The presence of female offenders in the correctional population within the nations criminal justice system has been expanding at a rate that far outweighs their male counterparts. Historically, correctional institutions are designed to serve predominantly male offender populations and agencies in the community have not addressed the multi-faceted problems that form the context for women’s criminal behavior. Women are released from correctional supervision without the tools to help them live responsibly in the community. Like their male counterparts, most female offenders are impoverished, under-educated, unemployed, and unskilled. However, women enter the criminal justice system with unique needs that distinguish them from male offenders. Addiction, poverty, unemployment, physical and mental illness, sexual abuse and violence often traps a woman in a cycle of hopelessness and crime. Additionally, the separation caused by incarceration has a damaging effect on children of female prisoners, who often become the innocent victims of the criminal justice system.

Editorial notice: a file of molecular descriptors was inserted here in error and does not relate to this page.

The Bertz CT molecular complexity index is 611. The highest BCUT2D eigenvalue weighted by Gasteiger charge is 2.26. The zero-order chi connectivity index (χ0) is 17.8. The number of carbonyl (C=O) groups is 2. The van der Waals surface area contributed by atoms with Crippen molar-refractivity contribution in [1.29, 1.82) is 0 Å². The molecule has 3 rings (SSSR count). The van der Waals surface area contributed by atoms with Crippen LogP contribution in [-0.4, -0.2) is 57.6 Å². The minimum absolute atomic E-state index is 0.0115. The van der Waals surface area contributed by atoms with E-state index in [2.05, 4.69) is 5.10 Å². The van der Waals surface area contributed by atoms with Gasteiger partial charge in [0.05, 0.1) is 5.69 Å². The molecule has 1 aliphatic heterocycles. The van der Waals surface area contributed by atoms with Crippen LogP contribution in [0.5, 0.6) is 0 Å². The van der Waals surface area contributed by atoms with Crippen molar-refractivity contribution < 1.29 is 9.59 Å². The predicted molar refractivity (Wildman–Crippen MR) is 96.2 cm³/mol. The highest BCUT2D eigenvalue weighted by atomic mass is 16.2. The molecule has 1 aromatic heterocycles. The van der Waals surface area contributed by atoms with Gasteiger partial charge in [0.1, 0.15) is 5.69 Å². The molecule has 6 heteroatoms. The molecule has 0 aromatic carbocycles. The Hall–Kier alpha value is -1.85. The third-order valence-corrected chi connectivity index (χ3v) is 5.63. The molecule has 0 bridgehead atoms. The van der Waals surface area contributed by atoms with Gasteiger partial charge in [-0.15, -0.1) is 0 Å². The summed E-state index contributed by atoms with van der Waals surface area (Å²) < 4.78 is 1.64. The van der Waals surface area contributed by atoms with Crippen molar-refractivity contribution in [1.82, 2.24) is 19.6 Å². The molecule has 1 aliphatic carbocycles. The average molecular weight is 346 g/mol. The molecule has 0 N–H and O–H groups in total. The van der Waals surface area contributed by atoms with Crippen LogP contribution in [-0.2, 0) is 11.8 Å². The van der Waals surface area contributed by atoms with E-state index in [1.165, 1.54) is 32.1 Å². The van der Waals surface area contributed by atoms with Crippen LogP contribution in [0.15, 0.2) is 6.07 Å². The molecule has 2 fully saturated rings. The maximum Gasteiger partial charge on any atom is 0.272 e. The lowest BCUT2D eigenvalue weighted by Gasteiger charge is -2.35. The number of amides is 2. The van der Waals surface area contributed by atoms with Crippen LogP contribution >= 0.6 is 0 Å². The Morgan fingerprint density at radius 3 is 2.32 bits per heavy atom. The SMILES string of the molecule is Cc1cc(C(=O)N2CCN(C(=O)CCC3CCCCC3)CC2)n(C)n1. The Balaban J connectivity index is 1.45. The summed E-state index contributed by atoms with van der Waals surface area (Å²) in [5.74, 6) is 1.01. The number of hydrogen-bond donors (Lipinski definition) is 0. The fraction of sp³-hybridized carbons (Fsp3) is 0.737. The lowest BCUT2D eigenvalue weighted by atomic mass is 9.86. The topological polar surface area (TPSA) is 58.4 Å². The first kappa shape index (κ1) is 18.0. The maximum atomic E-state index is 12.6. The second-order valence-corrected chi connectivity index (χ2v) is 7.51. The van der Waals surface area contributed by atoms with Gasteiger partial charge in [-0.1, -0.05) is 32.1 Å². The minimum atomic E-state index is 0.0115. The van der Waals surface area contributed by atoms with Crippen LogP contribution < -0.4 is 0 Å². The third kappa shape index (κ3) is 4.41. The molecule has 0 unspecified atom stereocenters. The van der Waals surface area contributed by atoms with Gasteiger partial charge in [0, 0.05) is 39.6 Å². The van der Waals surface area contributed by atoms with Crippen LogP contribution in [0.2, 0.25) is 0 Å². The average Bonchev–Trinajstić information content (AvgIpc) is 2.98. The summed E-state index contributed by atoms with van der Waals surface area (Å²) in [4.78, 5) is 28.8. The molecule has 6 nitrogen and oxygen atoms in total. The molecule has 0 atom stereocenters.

In this training, participants will identify key strategies and emerging issues of female offenders and the family that is useful in developing effective programming to address the unique and challenging needs of women offenders. Special emphasis will be placed on the evaluation of management and risk reduction strategies that consider the different characteristics of female offenders.